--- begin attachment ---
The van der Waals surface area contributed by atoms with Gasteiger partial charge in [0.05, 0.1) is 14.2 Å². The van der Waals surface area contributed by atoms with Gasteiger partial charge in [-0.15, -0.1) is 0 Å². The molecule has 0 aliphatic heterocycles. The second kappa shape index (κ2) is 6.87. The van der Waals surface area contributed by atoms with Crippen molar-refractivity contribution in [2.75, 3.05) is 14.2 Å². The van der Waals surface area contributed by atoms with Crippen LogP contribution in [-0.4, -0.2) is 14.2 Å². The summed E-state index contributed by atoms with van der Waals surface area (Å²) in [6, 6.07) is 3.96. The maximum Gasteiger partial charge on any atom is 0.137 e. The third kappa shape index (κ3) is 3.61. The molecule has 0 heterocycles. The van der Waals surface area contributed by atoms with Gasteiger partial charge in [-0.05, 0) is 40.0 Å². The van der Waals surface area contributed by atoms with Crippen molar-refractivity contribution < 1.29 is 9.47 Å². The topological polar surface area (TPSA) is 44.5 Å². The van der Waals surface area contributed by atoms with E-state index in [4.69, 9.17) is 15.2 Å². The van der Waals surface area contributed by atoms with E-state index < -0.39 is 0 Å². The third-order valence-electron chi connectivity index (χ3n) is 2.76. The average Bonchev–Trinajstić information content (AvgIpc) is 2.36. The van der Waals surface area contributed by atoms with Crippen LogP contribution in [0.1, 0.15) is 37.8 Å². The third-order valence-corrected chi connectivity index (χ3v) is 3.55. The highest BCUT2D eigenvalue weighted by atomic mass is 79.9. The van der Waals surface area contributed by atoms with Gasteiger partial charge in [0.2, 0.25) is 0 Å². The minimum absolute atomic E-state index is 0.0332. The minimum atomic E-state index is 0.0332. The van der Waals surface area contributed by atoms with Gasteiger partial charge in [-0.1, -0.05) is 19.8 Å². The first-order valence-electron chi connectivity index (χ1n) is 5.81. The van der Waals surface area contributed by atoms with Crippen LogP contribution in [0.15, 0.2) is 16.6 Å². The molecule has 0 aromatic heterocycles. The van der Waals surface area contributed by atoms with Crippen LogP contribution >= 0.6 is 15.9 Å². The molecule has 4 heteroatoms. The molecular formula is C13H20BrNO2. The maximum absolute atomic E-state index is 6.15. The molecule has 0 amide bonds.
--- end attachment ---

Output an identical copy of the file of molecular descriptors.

The van der Waals surface area contributed by atoms with Gasteiger partial charge in [0.05, 0.1) is 14.2 Å². The van der Waals surface area contributed by atoms with Gasteiger partial charge in [-0.15, -0.1) is 0 Å². The molecule has 0 aliphatic heterocycles. The second kappa shape index (κ2) is 6.87. The van der Waals surface area contributed by atoms with Crippen molar-refractivity contribution in [2.75, 3.05) is 14.2 Å². The van der Waals surface area contributed by atoms with Crippen LogP contribution in [-0.4, -0.2) is 14.2 Å². The summed E-state index contributed by atoms with van der Waals surface area (Å²) in [6, 6.07) is 3.96. The maximum Gasteiger partial charge on any atom is 0.137 e. The third kappa shape index (κ3) is 3.61. The molecule has 0 heterocycles. The van der Waals surface area contributed by atoms with Gasteiger partial charge in [-0.05, 0) is 40.0 Å². The van der Waals surface area contributed by atoms with Crippen molar-refractivity contribution < 1.29 is 9.47 Å². The topological polar surface area (TPSA) is 44.5 Å². The van der Waals surface area contributed by atoms with E-state index in [4.69, 9.17) is 15.2 Å². The van der Waals surface area contributed by atoms with E-state index < -0.39 is 0 Å². The third-order valence-electron chi connectivity index (χ3n) is 2.76. The average Bonchev–Trinajstić information content (AvgIpc) is 2.36. The van der Waals surface area contributed by atoms with Crippen LogP contribution in [0.1, 0.15) is 37.8 Å². The third-order valence-corrected chi connectivity index (χ3v) is 3.55. The highest BCUT2D eigenvalue weighted by atomic mass is 79.9. The van der Waals surface area contributed by atoms with Gasteiger partial charge in [0.2, 0.25) is 0 Å². The minimum absolute atomic E-state index is 0.0332. The minimum atomic E-state index is 0.0332. The van der Waals surface area contributed by atoms with Gasteiger partial charge in [-0.1, -0.05) is 19.8 Å². The first-order valence-electron chi connectivity index (χ1n) is 5.81. The van der Waals surface area contributed by atoms with Crippen LogP contribution in [0.15, 0.2) is 16.6 Å². The molecule has 0 aromatic heterocycles. The van der Waals surface area contributed by atoms with Crippen LogP contribution >= 0.6 is 15.9 Å². The molecule has 4 heteroatoms. The molecular formula is C13H20BrNO2. The maximum absolute atomic E-state index is 6.15. The molecule has 0 amide bonds.